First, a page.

The Kabbalah

Joshua Hehe
5 min readJun 17, 2018

In essence, the Kabbalah is basically just an ancient Jewish tradition of mystical interpretation of holy scriptures. That is to say, it allows for the decoding of passages in the Torah, and other sacred texts. Like most mystery schools, at first, the teachings were all transmitted orally. However, since then, they have been written down in a number of different forms, using sophisticated esoteric methods, including complex ciphers. In Hebrew, the term Kabbalah means “receiving”, in every sense of the word. It is a time-honored occult method for attaining enlightenment, that originated in Judaism, and has been handed down from master to apprentice for generations. According to Talmudic legend, it all began in the 2nd century, when Rabbi Simeon bar Yochai became a critic of Roman society. Then, fearing persecution and execution, he fled and hid for more than a decade in a cave in occupied Israel. The issue was that the Romans were violently anti-Semitic and would kill Jews for practicing their faith, so mystics had to remain hidden and their teachings had to become more and more encoded over time. As part of this, the rabbi meditated on the Torah and became a formative figure in the history of the Kabbalah.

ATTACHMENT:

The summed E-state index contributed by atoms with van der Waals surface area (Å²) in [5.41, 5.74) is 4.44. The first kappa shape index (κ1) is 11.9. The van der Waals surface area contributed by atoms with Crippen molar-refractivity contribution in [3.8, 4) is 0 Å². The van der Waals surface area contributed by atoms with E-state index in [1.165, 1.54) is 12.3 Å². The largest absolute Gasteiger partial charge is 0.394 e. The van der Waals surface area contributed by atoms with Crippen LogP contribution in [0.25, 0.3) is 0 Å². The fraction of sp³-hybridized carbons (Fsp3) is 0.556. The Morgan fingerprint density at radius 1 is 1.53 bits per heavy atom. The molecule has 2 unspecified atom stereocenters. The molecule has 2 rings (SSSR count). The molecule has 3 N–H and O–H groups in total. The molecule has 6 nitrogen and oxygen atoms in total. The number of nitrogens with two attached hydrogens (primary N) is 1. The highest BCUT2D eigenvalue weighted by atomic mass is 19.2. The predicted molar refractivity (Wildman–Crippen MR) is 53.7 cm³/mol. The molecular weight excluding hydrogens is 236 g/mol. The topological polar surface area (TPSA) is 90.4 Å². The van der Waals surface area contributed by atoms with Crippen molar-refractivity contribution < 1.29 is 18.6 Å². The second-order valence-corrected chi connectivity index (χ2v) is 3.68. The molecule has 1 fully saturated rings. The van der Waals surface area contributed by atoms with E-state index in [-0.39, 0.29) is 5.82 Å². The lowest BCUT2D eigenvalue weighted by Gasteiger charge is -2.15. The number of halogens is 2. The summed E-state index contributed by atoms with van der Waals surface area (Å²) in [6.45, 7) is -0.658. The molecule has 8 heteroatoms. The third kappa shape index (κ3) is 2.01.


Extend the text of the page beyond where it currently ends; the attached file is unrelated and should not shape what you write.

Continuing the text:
Much later, in the 11th century, the Crusades brought forth an attempted genocide of Jews, as the Christians fought for control of the Holy Land. This created an exodus of people, who brought the Kabbalah with them in both written and oral traditions. By the 13th century, Jewish mystical teachings had spread throughout much of Europe, including what is now Spain, France, and Germany. In 1280, an influential Spanish rabbi revealed a very important Kabbalistic text entitled the Zohar, meaning “splendor” or “radiance”, depending on the translation. In many ways, this is a magnum opus of the Kabbalah, but it is written primarily in Aramaic, not Hebrew. The work combines numerology, alchemy, Bible verses, Jewish mysticism, and many other concepts, to create one of the cornerstones of Kabbalistic teachings. However, during the Spanish Inquisition in the 15th century, the Jews were forced into exile yet again. As a result, the persecution brought about more secret teachings among Kabbalists. Many of those refugees migrated to the Holy Land where Orthodox Jews went to Jerusalem, while Kabbalists settled in Safed, where many believed the Messiah would someday be born.